Bid Goodbye to All You Know

1927.  Transatlantic telephone calls and transatlantic flight.  The Model T gives way to Model A which shoot through the Holland Tunnel.  Stalin takes control of Russian and Bavaria lifts its ban on Hitler’s speeches.  It’s a new world.

And here in Hollywood, while the pictures begin to talk at you, the old world crumbles away.

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Arthur Letts turned a bankrupt Los Angeles dry goods store into the mighty Broadway Department Store chain, and this was his home to prove it.

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Please do not confuse this, the Letts Sr. house (and its world-famous gardens, all obliterated in 1927) with the Arthur Letts Jr. home.

For that house, designed by Arthur Kelly and built in 1927, still stands to this day.

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And proudly.

Downtown Demolitions

September 8, 1907
Los Angeles
twohotels
ordersdownMuch has been made of Bunker Hill, its rooming houses torn asunder, and of the wholesale postwar demolition of many a downtown landmark.  Downtown hotels have fared the worst, though they limped along longest—the Lee, the Lankershim, the Gates, the Armondale, all held forth before being felled in recent memory.  As much as we must blush at this collective ignominy, let us turn an eye back to some of our fallen comrades that predate, or were otherwise too shabby to be considered amongst, the brick and metal structures of our Gilded Age.

On this day in 1907 Fire Chief Lips, Health Officer Powers, Building Inspector Backus, with Mayor Harper at the helm, visited four downtown lodging houses and found the living conditions in them so deplorable that orders were issued for their immediate demolition.  This action was largely at the behest of those tireless proponents of the “City Beautiful” movement, the Municipal Art Commission.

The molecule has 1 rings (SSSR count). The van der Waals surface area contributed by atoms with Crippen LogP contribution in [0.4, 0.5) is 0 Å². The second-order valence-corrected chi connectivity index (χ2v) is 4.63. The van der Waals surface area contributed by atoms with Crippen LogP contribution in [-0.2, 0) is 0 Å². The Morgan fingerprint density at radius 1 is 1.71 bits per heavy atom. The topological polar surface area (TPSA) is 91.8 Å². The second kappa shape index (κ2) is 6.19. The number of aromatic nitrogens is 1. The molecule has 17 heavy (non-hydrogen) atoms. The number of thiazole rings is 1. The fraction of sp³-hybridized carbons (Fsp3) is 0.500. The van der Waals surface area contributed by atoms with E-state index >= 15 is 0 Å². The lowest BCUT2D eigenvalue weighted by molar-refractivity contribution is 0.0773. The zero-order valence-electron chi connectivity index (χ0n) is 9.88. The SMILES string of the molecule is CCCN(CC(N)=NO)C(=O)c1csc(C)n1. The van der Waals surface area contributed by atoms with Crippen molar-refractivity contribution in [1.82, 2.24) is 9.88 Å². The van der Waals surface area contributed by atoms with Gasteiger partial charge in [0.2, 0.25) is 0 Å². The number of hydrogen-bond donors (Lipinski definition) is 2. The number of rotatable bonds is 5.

Like sleuths on the trail of flimsy firetraps unfit for human habitation (or, more likely, menaces to the business district), the Mayor and his posse struck first at the Saratoga, at 218-230 East Third Street.  The Mayor, having never seen the common bedbug once in his life, was horrified at the sight of the Cimex lectularius.  Harper had Building Inspector Backus draw up a letter to the building’s owner, one J. J. Pattison of Hollywood:  “…I have reached the conclusion that it is my duty under Sec. 7 of the Los Angeles Building Ordinance to condemn…on account of its exceedingly flimsy character—the construction being mainly boards and the ceiling consisting of cloth and paper.  The class of construction is, in my opinion, a very serious menace to the thickly built-up section surrounding the property.  You will therefore demolish the building at once and remove all the old material from the premises.  The section referred to requires that you begin this work within forty-eight hours of the receipt of this notice.”

Similar notices were sent to the owners of the Mechanics Lodging house at 232 East Second, the New England lodging house at 245 East Second, and the Nagaska Hotel on 2321/2 East Second.  The Saratoga, Mechanics Lodging and New England were immediately vacated, their roomers dispersed who knows where; however, regarding the Nagaska, "the Japs have disregarded their notice and are still packed in there like sardines in a can.  If they have not cleared out by Monday they may be transferred to the Police Station.”

While he was at it, Inspector Backus condemned the aged Pioneer Warehouse at 421 Bernardo, whose foundations have settled and whose brick walls are warped and cracked.  Fire Chief Lips also pronounced an unnamed hotel on Spring, south of the Alexandria, to be an unsanitary firetrap.

It is said twenty other buildings within the business district have failed to meet the approval of the fire chief and building inspector.  Their fate is of yet unknown.

This take-and-demolish method may be bad, but at least it’s more honorable than our modern methods practiced by that deceitful cabal of disingenuous philistines known as the LAUSD.

A Theater Rises on Broadway


June 2, 1907
Los Angeles

The Hamburger Department Store announces plans for a theater just south of its new building on South Broadway at 8th Street, designed by the architecture firm of Edelman and Barnett.

According to plans, the horseshoe-shaped theater is to seat 1,600 people, with a balcony and a gallery. The stage is to be 40 feet by 80 feet, with a proscenium 36 feet wide and 32 feet high.